Keeping Washington Clean and Evergreen Our Water Quality Program is looking to hire a Senior Stormwater Engineer at our Headquarters building in Lacey, WA This...
  • EXECUTIVE DIRECTOR
    Do you enjoy rural living, wild places, family farms, challenging politics, and big conservation opportunities? Do you have leadership abilities, experience with rural land protection,...
  • MAJOR GIFT OFFICER
    University of Wyoming Foundation Haub School of ENR, Biodiversity Institute, Environmental/Natural Resource Programs https://uwyo.taleo.net/careersection/00_ex/jobdetail.ftl?job=19001001&tz=GMT-06:00
  • MONTANA LAND STEWARD
    The Montana Land Steward develops, manages, and advances conservation programs, plans, and methods related to TNC's property interest portfolio in Montana. For more information and...
  • RAISER'S EDGE DATABASE ADMINISTRATOR
    POSITION DESCRIPTION: RAISER'S EDGE DATABASE ADMINISTRATOR The Raiser's Edge Database Administrator ensures the integrity and effectiveness of the member/donor database by developing systems and processes...
  • DIRECTOR OF DEVELOPMENT
    We are hiring a Director of Development Full time, competitive pay and benefits. Location: Bozeman,MT Visit www.greateryellowstone.org/careers for details GYC is an equal opportunity employer
  • EXECUTIVE DIRECTOR, KANIKSU LAND TRUST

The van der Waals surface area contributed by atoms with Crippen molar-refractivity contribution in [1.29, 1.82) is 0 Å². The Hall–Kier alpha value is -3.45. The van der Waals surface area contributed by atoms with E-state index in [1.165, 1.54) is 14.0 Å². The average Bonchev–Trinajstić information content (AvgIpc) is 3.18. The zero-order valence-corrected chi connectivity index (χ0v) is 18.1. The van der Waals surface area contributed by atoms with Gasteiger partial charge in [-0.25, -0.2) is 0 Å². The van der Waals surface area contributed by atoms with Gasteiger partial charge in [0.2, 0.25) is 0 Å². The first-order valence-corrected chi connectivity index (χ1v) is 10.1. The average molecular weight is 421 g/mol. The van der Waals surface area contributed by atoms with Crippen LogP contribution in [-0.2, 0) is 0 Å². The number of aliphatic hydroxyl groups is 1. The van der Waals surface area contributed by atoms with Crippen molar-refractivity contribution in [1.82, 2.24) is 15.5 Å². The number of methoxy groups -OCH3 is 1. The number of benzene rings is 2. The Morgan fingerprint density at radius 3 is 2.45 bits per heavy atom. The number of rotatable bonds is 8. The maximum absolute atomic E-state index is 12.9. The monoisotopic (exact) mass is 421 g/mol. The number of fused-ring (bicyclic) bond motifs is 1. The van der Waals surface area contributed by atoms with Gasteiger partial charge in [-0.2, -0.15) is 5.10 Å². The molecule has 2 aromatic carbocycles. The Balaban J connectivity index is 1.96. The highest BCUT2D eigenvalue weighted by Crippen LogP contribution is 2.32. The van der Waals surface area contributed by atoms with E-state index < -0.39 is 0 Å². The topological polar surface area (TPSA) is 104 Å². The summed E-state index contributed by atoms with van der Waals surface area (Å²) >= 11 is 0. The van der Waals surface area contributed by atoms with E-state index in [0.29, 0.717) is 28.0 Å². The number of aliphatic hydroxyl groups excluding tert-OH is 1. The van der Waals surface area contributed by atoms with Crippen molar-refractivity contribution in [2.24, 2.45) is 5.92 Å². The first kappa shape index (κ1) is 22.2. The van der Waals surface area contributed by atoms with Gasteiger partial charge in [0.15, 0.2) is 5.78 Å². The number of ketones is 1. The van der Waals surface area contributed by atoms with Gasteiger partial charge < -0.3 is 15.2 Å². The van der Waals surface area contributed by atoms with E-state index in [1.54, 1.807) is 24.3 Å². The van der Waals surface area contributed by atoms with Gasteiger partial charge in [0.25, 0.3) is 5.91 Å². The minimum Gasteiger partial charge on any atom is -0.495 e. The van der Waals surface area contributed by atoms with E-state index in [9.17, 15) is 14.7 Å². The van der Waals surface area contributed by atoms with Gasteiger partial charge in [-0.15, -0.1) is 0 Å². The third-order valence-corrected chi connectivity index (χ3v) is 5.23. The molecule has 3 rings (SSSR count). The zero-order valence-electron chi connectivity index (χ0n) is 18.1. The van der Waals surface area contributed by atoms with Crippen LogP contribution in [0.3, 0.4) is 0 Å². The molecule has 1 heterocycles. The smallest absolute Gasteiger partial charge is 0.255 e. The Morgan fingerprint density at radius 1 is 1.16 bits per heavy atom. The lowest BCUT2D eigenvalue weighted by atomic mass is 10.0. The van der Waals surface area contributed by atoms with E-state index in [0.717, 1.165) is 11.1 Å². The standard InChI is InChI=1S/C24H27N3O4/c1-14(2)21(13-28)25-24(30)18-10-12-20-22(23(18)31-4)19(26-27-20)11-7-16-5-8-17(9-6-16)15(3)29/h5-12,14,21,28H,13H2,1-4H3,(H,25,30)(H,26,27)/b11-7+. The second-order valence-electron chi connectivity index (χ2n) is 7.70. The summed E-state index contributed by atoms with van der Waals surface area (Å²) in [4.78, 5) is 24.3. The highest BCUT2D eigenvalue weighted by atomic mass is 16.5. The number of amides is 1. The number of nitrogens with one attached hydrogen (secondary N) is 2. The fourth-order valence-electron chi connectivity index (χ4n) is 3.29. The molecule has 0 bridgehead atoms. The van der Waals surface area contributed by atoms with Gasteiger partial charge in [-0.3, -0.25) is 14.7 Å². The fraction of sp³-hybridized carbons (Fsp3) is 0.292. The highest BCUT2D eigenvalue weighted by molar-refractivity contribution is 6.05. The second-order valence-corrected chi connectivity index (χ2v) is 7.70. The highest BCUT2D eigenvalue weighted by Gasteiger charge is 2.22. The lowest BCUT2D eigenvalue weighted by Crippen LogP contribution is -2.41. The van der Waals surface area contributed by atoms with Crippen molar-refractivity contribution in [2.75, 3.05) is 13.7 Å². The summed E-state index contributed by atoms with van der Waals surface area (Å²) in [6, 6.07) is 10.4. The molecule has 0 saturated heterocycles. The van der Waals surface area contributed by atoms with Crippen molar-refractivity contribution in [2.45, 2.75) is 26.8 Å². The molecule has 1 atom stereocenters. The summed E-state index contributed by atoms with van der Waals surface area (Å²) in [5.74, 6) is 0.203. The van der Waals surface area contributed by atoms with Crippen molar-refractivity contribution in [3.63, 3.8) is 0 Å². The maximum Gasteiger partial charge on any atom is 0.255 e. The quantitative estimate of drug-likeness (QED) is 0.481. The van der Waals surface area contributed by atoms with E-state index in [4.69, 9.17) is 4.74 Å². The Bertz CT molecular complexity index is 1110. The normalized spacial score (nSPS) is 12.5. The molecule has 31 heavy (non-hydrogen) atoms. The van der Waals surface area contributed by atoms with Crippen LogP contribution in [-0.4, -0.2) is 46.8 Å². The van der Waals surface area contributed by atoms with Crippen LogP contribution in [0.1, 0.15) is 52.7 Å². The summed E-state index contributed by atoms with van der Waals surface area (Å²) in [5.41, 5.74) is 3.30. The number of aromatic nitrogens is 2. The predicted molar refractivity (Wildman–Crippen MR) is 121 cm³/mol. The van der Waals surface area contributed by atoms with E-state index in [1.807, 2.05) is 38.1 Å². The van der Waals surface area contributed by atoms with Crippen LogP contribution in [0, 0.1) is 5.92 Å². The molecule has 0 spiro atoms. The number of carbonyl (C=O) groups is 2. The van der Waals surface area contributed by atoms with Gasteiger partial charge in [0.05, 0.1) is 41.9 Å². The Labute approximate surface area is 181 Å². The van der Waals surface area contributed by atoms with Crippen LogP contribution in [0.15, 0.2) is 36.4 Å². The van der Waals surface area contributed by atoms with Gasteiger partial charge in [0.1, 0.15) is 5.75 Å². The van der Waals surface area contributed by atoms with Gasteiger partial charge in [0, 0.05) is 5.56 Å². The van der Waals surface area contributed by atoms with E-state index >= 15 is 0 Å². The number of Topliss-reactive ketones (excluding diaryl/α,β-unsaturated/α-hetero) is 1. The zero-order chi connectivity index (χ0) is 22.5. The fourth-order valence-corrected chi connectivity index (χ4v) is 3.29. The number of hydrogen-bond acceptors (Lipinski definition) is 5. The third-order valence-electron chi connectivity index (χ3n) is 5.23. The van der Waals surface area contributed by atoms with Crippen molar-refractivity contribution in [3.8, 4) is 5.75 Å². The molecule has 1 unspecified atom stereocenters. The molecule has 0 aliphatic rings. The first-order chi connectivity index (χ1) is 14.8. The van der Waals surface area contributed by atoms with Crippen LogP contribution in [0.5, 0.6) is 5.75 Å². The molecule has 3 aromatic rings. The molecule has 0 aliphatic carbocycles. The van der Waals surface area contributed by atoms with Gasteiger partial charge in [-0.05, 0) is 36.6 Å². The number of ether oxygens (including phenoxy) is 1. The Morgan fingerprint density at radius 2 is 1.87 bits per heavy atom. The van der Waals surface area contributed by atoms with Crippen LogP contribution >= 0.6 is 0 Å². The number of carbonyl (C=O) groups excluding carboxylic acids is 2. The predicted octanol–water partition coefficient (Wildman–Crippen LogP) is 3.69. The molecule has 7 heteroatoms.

Kaniksu Land Trust, a community-supported non-profit land trust serving north Idaho and northwest Montana, is in search of a new executive director. The ideal candidate...
  • MARKETING AND COMMUNICATIONS DIRECTOR
    The Arizona Wildlife Federation seeks an energetic Marketing and Communications Director. Please see the full job description at https://azwildlife.org/jobs
  • 3 POSITIONS: ASSOCIATE DIRECTOR, DEVELOPMENT DIRECTOR, AND FOREST PROGRAMS ASSOCIATE
    Mountain Studies Inst (MSI) in Durango and Silverton, CO is hiring 3 staff: Please visit mountainstudies.org/careers for Assoc Director, Dev and Engagement Director, and Forest...
  • CENTER FOR COLLABORATIVE CONSERVATION DIRECTOR, COLORADO STATE UNIVERSITY
    The Center for Collaborative Conservation is hiring a full-time, permanent Director. Applications are due on March 31. Description can be found at http://jobs.colostate.edu/postings/65118 No phone...
  • PROGRAM AND OUTREACH COORDINATOR
    Program and Outreach Coordinator - Dolores River Boating Advocates, a conservation and recreation minded non-profit based in Dolores, CO, is hiring a 20 hour/week Program...
  • CHIEF OPERATING OFFICER/DEPUTY DIRECTOR
    Friends of Cedar Mesa seeks a skilled non-profit leader to play a crucial role in protecting the greater Bears Ears landscape. Experience working with government...